And when Lafaek Diak craned its head and smiled–which, for a crocodile, is a hard thing to do because their teeth are so sharp and their mouths the wrong shape for merriment–the boy hesitated to respond. He understood by Lafaek Diaks bearing–at once hesitant and driven– what the beast meant to say. But the boy didn’t want the crocodile to leave and said so again and again. Eventually though, the boy exhausted his sadness and accepted his friend’s decision. He silently placed his hand on Lafaek Diak’s snout with fraternal closeness, and there it stayed. The two friends’ eyes met, and the crocodile instinctively knew what lay in the boy’s heart, for he recognised the same urge to escape that had driven him to look beyond the borders of his little swamp all that time ago.
While crocodiles may well be fearsome creatures, they are not unwise and often temper their violence with extreme cunning. Patience and perception are important traits for crocodiles, and this particular crocodile had honed these two habits. His time in the middle of somewhere had not been wasted because he now had something to care for.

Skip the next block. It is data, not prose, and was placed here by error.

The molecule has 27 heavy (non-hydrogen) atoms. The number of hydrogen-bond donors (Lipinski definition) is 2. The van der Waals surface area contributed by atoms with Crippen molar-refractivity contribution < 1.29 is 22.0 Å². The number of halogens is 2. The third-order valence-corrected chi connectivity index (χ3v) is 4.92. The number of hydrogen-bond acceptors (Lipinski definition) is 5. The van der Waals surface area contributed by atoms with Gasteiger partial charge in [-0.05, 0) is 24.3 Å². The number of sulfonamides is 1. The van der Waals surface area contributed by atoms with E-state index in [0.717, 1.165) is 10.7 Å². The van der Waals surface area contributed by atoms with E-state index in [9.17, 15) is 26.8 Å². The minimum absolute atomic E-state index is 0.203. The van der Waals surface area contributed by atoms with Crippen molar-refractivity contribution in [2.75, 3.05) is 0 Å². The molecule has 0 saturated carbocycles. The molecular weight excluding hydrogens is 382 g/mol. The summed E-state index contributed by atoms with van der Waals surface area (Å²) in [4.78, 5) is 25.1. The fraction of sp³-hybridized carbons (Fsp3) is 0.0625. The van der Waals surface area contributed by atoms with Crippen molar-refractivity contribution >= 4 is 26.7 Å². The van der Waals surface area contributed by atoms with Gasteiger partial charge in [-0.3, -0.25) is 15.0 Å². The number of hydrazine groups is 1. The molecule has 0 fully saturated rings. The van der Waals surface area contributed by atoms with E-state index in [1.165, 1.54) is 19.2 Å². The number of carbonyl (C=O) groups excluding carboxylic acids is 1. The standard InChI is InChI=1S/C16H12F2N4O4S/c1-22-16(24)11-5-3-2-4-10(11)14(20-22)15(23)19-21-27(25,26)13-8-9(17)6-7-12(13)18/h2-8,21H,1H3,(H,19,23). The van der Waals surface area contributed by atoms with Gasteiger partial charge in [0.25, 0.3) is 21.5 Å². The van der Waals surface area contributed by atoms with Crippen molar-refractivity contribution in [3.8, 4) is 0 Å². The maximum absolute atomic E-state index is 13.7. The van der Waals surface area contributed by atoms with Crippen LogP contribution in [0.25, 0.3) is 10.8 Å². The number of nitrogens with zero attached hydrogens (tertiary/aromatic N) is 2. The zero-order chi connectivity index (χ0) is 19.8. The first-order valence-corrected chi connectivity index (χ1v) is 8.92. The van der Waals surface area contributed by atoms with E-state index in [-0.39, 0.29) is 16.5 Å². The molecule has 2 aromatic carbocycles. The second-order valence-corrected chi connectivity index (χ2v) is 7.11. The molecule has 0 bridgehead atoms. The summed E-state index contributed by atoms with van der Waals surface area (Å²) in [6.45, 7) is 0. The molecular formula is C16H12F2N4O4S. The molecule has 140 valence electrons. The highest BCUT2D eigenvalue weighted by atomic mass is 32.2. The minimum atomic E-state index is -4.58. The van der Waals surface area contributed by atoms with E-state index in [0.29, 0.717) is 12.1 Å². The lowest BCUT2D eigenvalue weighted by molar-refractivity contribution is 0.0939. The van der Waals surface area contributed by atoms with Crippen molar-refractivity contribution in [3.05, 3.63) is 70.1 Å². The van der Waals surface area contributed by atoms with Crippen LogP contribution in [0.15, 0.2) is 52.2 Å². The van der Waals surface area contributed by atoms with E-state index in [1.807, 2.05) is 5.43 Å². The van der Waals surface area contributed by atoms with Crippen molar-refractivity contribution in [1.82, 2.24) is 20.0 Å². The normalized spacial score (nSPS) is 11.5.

Lafaek Diak had become a most shrewd beast who could see the bigger picture, and even as his friend became upset once more, an idea flashed across the crocodile’s mind. He spoke to the boy, silently and from the heart. ‘It’s time for me to go. I’m a crocodile, and as happy as I am here, I also belong in the water. There’s a lot for me to see, and now I must go. But I shall return, and if you still have the same fire, come with me, and we’ll circle the globe together, for as long as it takes.’